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bind(2)								       bind(2)

       bind() - bind an address to a socket

   AF_CCITT only
   AF_UNIX only
   UNIX 03 only (X/Open Sockets)
   Obsolescent UNIX 95 only (X/Open Sockets)
       The system call assigns an address to an unbound socket.	 When a socket
       is created with it exists in an address space (address family) but  has
       no address assigned.  causes the socket whose descriptor is s to become
       bound to the address specified in the socket address structure  pointed
       to by addr.

       addrlen must specify the size of the address structure.	Since the size
       of the socket address structure varies between socket address families,
       the  correct  socket address structure should be used with each address
       family (for example, for AF_INET and AF_VME_LINK, for AF_INET6, and for
       AF_UNIX).   Typically,  the  function is used to pass this value in the
       call (for example,

       The rules used in address binding vary between  communication  domains.
       For  example, when binding an AF_UNIX socket to a path name (such as an
       open file having that name is created in the  file  system.   When  the
       bound  socket is closed, that file still exists unless it is removed or
       unlinked.  When binding	an  AF_INET  socket  or	 an  AF_INET6  socket,
       sin_port	 can be a port number or it can be zero.  If sin_port is zero,
       the system assigns an unused port number automatically.

       The system call is used only by servers and not clients.

   X/Open Sockets Compilation Environment
       See xopen_networking(7).

       returns the following values:

	      Successful completion.
		     is set to indicate the error.

       If fails, is set to one of the following values.

       The requested address is protected, and the current user
			   has inadequate  permission  to  access  it.	 (This
			   error can be returned by AF_INET or AF_INET6 only.)

       The specified address is already in use.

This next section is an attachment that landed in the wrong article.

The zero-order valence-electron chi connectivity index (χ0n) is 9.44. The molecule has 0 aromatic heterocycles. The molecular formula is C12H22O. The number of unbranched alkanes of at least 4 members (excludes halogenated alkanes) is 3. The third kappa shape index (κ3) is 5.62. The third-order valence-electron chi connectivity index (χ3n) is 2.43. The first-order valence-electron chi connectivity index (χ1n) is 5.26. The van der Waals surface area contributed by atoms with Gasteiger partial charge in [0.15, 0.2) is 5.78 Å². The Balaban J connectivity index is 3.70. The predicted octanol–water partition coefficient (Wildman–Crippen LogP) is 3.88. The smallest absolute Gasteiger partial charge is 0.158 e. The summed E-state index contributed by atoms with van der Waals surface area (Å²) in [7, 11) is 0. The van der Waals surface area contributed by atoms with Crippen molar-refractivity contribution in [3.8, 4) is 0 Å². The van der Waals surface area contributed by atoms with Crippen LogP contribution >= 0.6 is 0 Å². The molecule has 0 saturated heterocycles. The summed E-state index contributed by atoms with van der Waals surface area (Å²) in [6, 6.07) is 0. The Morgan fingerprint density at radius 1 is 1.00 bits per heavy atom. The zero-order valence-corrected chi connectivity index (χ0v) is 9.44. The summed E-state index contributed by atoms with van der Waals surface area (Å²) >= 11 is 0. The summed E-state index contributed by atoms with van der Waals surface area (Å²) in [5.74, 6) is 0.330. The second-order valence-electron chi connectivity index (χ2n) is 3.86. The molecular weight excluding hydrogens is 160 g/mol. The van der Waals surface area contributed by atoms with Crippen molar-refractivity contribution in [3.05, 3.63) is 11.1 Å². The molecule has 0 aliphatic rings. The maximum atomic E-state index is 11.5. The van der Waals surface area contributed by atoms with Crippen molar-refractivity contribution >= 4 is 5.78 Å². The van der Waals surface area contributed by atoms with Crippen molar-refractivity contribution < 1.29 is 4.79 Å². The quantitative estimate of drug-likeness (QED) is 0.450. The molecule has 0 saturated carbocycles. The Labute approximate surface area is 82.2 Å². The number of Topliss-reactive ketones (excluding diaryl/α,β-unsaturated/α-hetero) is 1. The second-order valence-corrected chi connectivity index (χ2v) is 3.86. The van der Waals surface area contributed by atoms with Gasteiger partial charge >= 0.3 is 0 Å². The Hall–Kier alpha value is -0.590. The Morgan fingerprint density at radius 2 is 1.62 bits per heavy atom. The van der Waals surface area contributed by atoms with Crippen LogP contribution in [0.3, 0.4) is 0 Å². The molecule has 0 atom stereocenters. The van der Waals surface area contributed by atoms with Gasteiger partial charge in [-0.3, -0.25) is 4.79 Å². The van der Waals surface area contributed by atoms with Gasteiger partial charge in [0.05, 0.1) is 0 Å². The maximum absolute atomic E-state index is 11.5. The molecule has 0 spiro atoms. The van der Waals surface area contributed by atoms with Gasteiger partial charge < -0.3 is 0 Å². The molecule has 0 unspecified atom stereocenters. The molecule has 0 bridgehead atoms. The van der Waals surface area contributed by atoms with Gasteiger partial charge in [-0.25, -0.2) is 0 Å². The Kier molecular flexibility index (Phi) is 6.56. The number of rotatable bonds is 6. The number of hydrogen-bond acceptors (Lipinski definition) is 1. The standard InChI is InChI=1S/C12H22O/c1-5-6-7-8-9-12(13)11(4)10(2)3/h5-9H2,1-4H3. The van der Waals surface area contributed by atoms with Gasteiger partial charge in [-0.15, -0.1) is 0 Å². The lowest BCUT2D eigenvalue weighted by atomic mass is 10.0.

The specified address is invalid or not available from the local
			   machine,  or	 for  AF_CCITT sockets which use "wild
			   card" addressing, the specified address space over‐
			   lays the address space of an existing bind.

       The specified address is not a valid address
			   for the address family of this socket.

       s		   is not a valid file descriptor.

       No		   addr parameter was specified.

       addr		   is not a valid pointer.

       The socket is already bound to an address,
			   the	socket	has  been  shut down, addrlen is a bad
			   value, or an attempt was made to an AF_UNIX	socket
			   to an NFS-mounted (remote) name.

			   AF_CCITT:  The  protocol-ID	length	is negative or
			   greater than 8, the X.121 address  string  contains
			   an  illegal	character, or the X.121 address string
			   is greater than 15 digits long.

			   AF_VME_LINK: An explicit bind can be made only to a
			   well-known port.

       The		   x25ifname  field  name  specifies an interface that
			   was shut down, or never initialized, or whose Level
			   2  protocol indicates that the link is not working:
			   Wires might be broken, the interface hoods  on  the
			   modem  are broken, the modem failed, the phone con‐
			   nection failed  (this  error	 can  be  returned  by
			   AF_CCITT  only), noise interfered with the line for
			   a long period of time.

       The X.25 Level 2 protocol is down.
			   The X.25 link is not working: Wires might  be  bro‐
			   ken,	 or  connections  are  loose  on the interface
			   hoods at the modem,	the  modem  failed,  or	 noise
			   interfered  with  the  line	for  an extremely long
			   period of time.

       No buffer space is available.
			   The cannot complete.

       No memory is available.
			   The cannot complete.

       The		   x25ifname field name specifies a nonexistent inter‐
			   face.   (This  error	 can  be  returned by AF_CCITT

       s		   is a valid file descriptor, but it is not a socket.

       The socket referenced by
			   s does not support address binding.

       The connection is already bound.

       Currently, the and types are the same size.  This  is  compatible  with
       the  UNIX 95 and UNIX 03 profiles.  However, in a future release, might
       be a different size, but that should not adversely  affect  application
       behavior	 in  this  case.   Applications may use now.  But applications
       that need to be portable to the	UNIX  95  profile  should  follow  the
       X/Open specification (see xopen_networking(7)).

       Linking	binary	objects	 compiled  to specification and binary objects
       compiled to specification to the same executable may  result  in	 unex‐
       pected  behavior,  including application abnormal termination and unex‐
       pected socket errors.  See xopen_networking(7) for details and remedy.

       Currently, the default behavior is the however, it might be changed  to
       in  a  future release.  At that time, any behavior that is incompatible
       with might be obsoleted.	 Applications that conform to the X/Open spec‐
       ification now will avoid migration problems (see xopen_networking(7)).

       was developed by HP and the University of California, Berkeley.

       connect(2),   getsockname(2),   listen(2),   socket(2),	privileges(5),
       thread_safety(5),  inet(7F),  IPv6(7P),	sctp(7),   TCP(7P),   UDP(7P),
       UNIX(7P), xopen_networking(7).


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